Bad Tenants Can Cost Thousands: How To Choose Great Tenants For Your Rental Property

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Let’s face it. Not so many things matter to you as a landlord like finding that right match for your property. And what does an ideal tenant look like?


Well, they pay rent on time, hardly damage the property, are easy to work with, never bother their neighbours, and so on.

There’s also the tenant from hell. They are the exact opposite of an ideal tenant, exposing you to unfortunate experiences fueled by things like maintenance costs, property depreciation, tenant complaints, and damage done to property and/or neighbours, just to name but a few.

And as much as you may be tempted to toss them out of your property right away, the terms of your arrangement probably won’t allow it. Instead, you’ll have to handle whatever arises between both of you in the most professional manner possible in order to avoid complicating things further.

Is there a way to avoid all that? Absolutely yes. Invest in finding the right tenant for your property. Allow me to show you how to do so.

Set Expectations In Your Rental Listing

While setting up your online listing, set aside a paragraph where you inform prospective tenants of what to expect if they are interested in the advertised property. Be explicit about what they have to comply with or do.

You can mention that they have to submit a rental application complete with all the required documents, be ready to authorize credit checks, background checks, and other related procedures, pay a certain fee, and so on.

This way, you’ll be able to weed out potentially bad prospective tenants.  

Look Out For Red Flags

One ideal circumstance to determine if a tenant is fit to occupy your property is during the rental property showing. Pay attention to things like time-management – did they arrive on time? Did they show up? Are they friendly? How about their behaviour? Are they ready to consent to required procedures?

In the event the tenant doesn’t show up or shows up late without a valid apology, looks unprepared, appears to be rude, is unwilling to consent to the screening process, and so on, consider such findings red flags.

Also, after running background checks, ask yourself the following questions. Do they have a higher credit score? Is their criminal or civil lawsuits history good enough? If the answers are not sufficiently good, move on to the next tenant.

Screening And References

Screening has to be one of the most critical parts in the process of identifying an ideal client. Normally, you have to base it on what the prospective tenant submitted in their application and then go beyond what’s written on the papers.

Seek satisfactory answers to the following:

  1.       Can the tenant really pay the rent?
  2.       Do they have the capacity to properly maintain the property?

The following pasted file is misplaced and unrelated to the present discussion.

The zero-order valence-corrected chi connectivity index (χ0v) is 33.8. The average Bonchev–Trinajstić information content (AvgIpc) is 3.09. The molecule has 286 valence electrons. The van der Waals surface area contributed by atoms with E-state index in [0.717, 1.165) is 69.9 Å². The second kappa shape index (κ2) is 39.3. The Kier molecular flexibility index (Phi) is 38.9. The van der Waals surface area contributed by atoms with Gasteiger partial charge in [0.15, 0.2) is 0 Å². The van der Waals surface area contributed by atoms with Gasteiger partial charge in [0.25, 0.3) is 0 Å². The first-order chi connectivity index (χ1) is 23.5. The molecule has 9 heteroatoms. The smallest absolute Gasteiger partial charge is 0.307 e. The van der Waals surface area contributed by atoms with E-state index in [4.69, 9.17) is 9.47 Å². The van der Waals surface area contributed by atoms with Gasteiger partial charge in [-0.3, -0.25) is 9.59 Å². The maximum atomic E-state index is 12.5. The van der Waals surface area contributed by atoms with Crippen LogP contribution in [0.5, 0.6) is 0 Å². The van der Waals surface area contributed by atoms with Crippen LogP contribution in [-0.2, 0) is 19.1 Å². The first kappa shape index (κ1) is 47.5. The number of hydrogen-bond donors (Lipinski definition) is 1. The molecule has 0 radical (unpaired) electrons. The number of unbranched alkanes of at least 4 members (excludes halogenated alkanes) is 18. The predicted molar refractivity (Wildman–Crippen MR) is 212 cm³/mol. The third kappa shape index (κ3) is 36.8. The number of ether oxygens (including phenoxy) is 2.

3.       Can previous landlords vouch for them?

Go ahead and get permission to get in touch with current and previous employers and landlords.

Generally, there’s a lot more than you as a landlord should adhere to when screening tenants and deciding who to select and drop. You can make this process more effective by enlisting the help of a commercial property management company specialized in tenant screening services.

Once you’ve done all of the above, consider yourself ready to make a decision. In general, a great tenant would be the one that ticks the following points:

  • Is friendly and shows interest in your property
  • Consents to a background check and tenant screening process
  • Submits the rental application on time and complete with all the required documents
  • Has sufficient income and is a responsible employee
  • Has a history of meeting their rental obligation
  • Has a great credit score, solid financial history, and clean criminal record

Final Thoughts

As you focus on finding the ideal tenant for your property, also learn about the relevant act(s) that govern the relationship between tenants and landlords. Make sure you abide by the regulations.

In most countries and states, part of the act will include a section on what you as a landlord can and cannot use to deny a prospective tenant space in your property. That includes discrimination based on things like race, ethnicity, personal reasons, and so on.

That aside, don’t forget that if you do your job correctly and learn from your mistakes, you stand a greater chance of evading tenant-generated liabilities and achieving the peace of mind every landlord dreams of.

Author Bio:

Eric Worral has owned and managed rentals for over 9 years. Currently, he works in marketing at, a tenant screening service for landlords and property managers. He’s also the co-host of the “RentPrep for Landlords” podcast where he shares tips and insights on managing your rental properties.

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